Too much debt in system, stocks may be stuck for years
Billionaire investor Leon Cooperman told CNBC on Friday that he was concerned about the long-term outlook for the stock market because “too much debt is being created.”
“I think the overwhelming reality is the Fed is just creating this environment of free money. You have to kind of make a judgement whether that’s justified, how long it’s going to last and what impact this has on the longer-term outlook,” Cooperman said on “Squawk Box.”
“Longer term, I probably have a dissenting view than Wall Street because I’m of the concern as to who pays for the party when the party is over?’ added Cooperman, chairman of the Omega Family Office.
He said stocks right now are adequately priced. But, “I went back and I looked. Whenever you bought into the S&P 500 when it sold at 22 times earnings or more, your five-year return that followed was near zero,” he added. “So I would not be surprised if the market averages very little.”
In August, Cooperman also expressed worries about the long-term market outlook, following Wall Street’s robust rally from coronvavirus pandemic-driven lows in late March. “We’ve been pulling a lot of demand forward. I would expect that future returns will be relatively unimpressive for a long time,” he told CNBC then.
Cooperman said Friday that he recognizes the need for near zero percent interest rates and extraordinary monetary stimulus to help a U.S. economy, which has been upended by the pandemic. However, he said that such policy decisions are not without consequences. “There’s just too much debt in the system, and I think ultimately there will be a problem,” he said.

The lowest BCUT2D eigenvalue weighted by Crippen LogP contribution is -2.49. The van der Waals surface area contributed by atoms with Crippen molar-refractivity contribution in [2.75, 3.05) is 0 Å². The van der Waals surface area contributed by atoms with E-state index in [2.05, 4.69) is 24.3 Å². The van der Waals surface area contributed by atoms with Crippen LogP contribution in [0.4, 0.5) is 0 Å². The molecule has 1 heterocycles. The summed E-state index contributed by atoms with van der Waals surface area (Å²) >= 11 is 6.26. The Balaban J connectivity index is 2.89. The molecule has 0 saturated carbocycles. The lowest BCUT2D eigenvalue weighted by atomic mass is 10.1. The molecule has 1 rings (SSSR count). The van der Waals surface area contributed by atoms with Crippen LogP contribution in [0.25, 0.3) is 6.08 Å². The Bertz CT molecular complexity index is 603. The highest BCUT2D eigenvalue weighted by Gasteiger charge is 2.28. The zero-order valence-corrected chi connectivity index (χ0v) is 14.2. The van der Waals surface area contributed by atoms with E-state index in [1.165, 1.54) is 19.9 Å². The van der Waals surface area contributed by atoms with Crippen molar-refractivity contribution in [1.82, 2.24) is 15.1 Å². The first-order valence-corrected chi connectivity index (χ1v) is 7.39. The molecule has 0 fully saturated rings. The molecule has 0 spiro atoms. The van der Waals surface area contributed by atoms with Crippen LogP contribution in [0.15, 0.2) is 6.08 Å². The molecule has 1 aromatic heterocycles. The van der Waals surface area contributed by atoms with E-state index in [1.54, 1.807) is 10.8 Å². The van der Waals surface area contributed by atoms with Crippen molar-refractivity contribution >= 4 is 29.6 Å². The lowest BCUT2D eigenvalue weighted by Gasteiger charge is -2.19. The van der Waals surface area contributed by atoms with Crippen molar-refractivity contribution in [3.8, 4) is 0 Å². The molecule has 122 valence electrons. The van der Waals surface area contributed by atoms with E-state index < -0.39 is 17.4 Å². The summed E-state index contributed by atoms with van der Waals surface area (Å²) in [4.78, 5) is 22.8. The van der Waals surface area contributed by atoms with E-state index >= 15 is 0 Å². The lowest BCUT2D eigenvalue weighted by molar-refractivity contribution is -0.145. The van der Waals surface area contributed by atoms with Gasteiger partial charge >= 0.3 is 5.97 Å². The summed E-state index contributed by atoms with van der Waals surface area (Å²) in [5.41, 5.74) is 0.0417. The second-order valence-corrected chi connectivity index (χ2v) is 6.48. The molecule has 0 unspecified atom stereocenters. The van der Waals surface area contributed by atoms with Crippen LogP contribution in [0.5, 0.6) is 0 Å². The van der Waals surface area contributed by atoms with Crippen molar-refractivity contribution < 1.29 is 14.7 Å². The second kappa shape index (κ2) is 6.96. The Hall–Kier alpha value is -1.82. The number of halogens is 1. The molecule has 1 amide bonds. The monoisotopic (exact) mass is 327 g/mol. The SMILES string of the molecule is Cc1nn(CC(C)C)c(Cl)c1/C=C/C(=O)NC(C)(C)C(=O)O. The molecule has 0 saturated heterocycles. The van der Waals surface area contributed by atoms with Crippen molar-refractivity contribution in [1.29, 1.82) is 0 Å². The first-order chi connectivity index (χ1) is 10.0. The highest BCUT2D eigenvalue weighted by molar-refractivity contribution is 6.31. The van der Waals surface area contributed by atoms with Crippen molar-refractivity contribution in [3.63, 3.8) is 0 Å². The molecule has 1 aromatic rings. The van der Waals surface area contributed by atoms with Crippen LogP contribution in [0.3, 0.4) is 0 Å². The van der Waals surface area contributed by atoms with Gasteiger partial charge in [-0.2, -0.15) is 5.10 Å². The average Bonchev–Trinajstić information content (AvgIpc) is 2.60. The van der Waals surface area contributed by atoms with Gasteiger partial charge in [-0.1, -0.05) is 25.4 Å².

But for now, Cooperman said he believes the near-term outlook for the stock market is “favorable,” due to Fed policy, and the impending clarity on the outcome of the presidential race between Democrat Joe Biden and President Donald Trump. He also said Congress may pass another pandemic stimulus package and added that positive developments on a Covid-19 vaccine should be a tail wind for stocks.
“I’m assuming that in the next 12 or 18 months, something will happen to change this Goldilocks environment and it will force the hand of the Fed” to change policy, he said. “It might be the dollar going to new lows and inflation picking up.”
Cooperman, a major philanthropist and son of a Bronx plumber, said on CNBC on Election Day that he cast his ballot for Biden in the presidential race, saying he “voted my values and not my pocketbook.” Back in August he said he was undecided, citing uncertainty over Biden’s policies and concern for Trump’s divisive demeanor.